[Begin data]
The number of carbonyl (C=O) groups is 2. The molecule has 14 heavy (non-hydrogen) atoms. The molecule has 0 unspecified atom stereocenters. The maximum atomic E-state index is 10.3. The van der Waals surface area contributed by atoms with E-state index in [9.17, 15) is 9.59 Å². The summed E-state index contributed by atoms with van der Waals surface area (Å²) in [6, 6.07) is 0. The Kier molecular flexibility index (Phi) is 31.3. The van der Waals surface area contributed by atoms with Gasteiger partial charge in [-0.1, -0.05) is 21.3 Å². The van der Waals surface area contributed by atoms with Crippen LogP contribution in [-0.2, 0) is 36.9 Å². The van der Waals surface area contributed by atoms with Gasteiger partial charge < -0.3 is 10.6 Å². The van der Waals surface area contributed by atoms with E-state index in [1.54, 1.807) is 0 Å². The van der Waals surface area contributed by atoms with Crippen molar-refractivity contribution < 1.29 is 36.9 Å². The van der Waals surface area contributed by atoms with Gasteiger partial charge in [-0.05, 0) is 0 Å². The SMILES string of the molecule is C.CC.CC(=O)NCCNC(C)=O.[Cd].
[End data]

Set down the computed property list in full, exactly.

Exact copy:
The number of carbonyl (C=O) groups is 2. The molecule has 14 heavy (non-hydrogen) atoms. The molecule has 0 unspecified atom stereocenters. The maximum atomic E-state index is 10.3. The van der Waals surface area contributed by atoms with E-state index in [9.17, 15) is 9.59 Å². The summed E-state index contributed by atoms with van der Waals surface area (Å²) in [6, 6.07) is 0. The Kier molecular flexibility index (Phi) is 31.3. The van der Waals surface area contributed by atoms with Gasteiger partial charge in [-0.1, -0.05) is 21.3 Å². The van der Waals surface area contributed by atoms with Crippen LogP contribution in [-0.2, 0) is 36.9 Å². The van der Waals surface area contributed by atoms with Gasteiger partial charge < -0.3 is 10.6 Å². The van der Waals surface area contributed by atoms with E-state index in [1.54, 1.807) is 0 Å². The van der Waals surface area contributed by atoms with Crippen molar-refractivity contribution < 1.29 is 36.9 Å². The van der Waals surface area contributed by atoms with Gasteiger partial charge in [-0.05, 0) is 0 Å². The SMILES string of the molecule is C.CC.CC(=O)NCCNC(C)=O.[Cd].